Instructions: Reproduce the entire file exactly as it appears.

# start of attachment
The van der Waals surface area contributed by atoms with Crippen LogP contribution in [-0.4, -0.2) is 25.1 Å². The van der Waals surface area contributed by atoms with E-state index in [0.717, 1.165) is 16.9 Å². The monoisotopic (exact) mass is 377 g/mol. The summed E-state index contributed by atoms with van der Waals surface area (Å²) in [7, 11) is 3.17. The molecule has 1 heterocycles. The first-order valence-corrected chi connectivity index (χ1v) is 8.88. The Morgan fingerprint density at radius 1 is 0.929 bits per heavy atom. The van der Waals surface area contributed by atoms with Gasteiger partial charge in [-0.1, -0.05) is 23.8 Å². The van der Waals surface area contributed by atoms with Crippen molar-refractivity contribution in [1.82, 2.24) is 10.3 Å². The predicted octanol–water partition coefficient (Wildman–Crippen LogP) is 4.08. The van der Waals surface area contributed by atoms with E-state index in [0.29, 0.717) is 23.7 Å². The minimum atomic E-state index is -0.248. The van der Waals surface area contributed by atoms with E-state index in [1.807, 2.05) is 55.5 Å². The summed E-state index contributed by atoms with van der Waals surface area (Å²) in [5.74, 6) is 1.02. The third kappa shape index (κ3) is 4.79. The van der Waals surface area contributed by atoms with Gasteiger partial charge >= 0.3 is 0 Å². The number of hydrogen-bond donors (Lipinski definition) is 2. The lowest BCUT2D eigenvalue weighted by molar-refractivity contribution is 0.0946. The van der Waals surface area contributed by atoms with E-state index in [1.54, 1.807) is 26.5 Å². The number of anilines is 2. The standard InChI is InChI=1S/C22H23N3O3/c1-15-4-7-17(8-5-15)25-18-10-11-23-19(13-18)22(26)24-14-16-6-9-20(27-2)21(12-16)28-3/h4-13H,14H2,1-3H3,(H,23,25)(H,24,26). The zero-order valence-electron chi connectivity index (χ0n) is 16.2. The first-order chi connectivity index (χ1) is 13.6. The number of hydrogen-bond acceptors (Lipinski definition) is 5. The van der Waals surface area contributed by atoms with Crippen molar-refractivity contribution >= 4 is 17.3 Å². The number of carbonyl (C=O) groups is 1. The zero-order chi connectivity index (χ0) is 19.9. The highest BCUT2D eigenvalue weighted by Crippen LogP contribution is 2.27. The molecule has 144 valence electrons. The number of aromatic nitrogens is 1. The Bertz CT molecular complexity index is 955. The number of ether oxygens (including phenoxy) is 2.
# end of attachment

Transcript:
The van der Waals surface area contributed by atoms with Crippen LogP contribution in [-0.4, -0.2) is 25.1 Å². The van der Waals surface area contributed by atoms with E-state index in [0.717, 1.165) is 16.9 Å². The monoisotopic (exact) mass is 377 g/mol. The summed E-state index contributed by atoms with van der Waals surface area (Å²) in [7, 11) is 3.17. The molecule has 1 heterocycles. The first-order valence-corrected chi connectivity index (χ1v) is 8.88. The Morgan fingerprint density at radius 1 is 0.929 bits per heavy atom. The van der Waals surface area contributed by atoms with Gasteiger partial charge in [-0.1, -0.05) is 23.8 Å². The van der Waals surface area contributed by atoms with Crippen molar-refractivity contribution in [1.82, 2.24) is 10.3 Å². The predicted octanol–water partition coefficient (Wildman–Crippen LogP) is 4.08. The van der Waals surface area contributed by atoms with E-state index in [0.29, 0.717) is 23.7 Å². The minimum atomic E-state index is -0.248. The van der Waals surface area contributed by atoms with E-state index in [1.807, 2.05) is 55.5 Å². The summed E-state index contributed by atoms with van der Waals surface area (Å²) in [5.74, 6) is 1.02. The third kappa shape index (κ3) is 4.79. The van der Waals surface area contributed by atoms with Gasteiger partial charge >= 0.3 is 0 Å². The number of hydrogen-bond donors (Lipinski definition) is 2. The lowest BCUT2D eigenvalue weighted by molar-refractivity contribution is 0.0946. The van der Waals surface area contributed by atoms with E-state index in [1.54, 1.807) is 26.5 Å². The number of anilines is 2. The standard InChI is InChI=1S/C22H23N3O3/c1-15-4-7-17(8-5-15)25-18-10-11-23-19(13-18)22(26)24-14-16-6-9-20(27-2)21(12-16)28-3/h4-13H,14H2,1-3H3,(H,23,25)(H,24,26). The zero-order valence-electron chi connectivity index (χ0n) is 16.2. The first-order chi connectivity index (χ1) is 13.6. The number of hydrogen-bond acceptors (Lipinski definition) is 5. The van der Waals surface area contributed by atoms with Crippen molar-refractivity contribution >= 4 is 17.3 Å². The number of carbonyl (C=O) groups is 1. The zero-order chi connectivity index (χ0) is 19.9. The highest BCUT2D eigenvalue weighted by Crippen LogP contribution is 2.27. The molecule has 144 valence electrons. The number of aromatic nitrogens is 1. The Bertz CT molecular complexity index is 955. The number of ether oxygens (including phenoxy) is 2.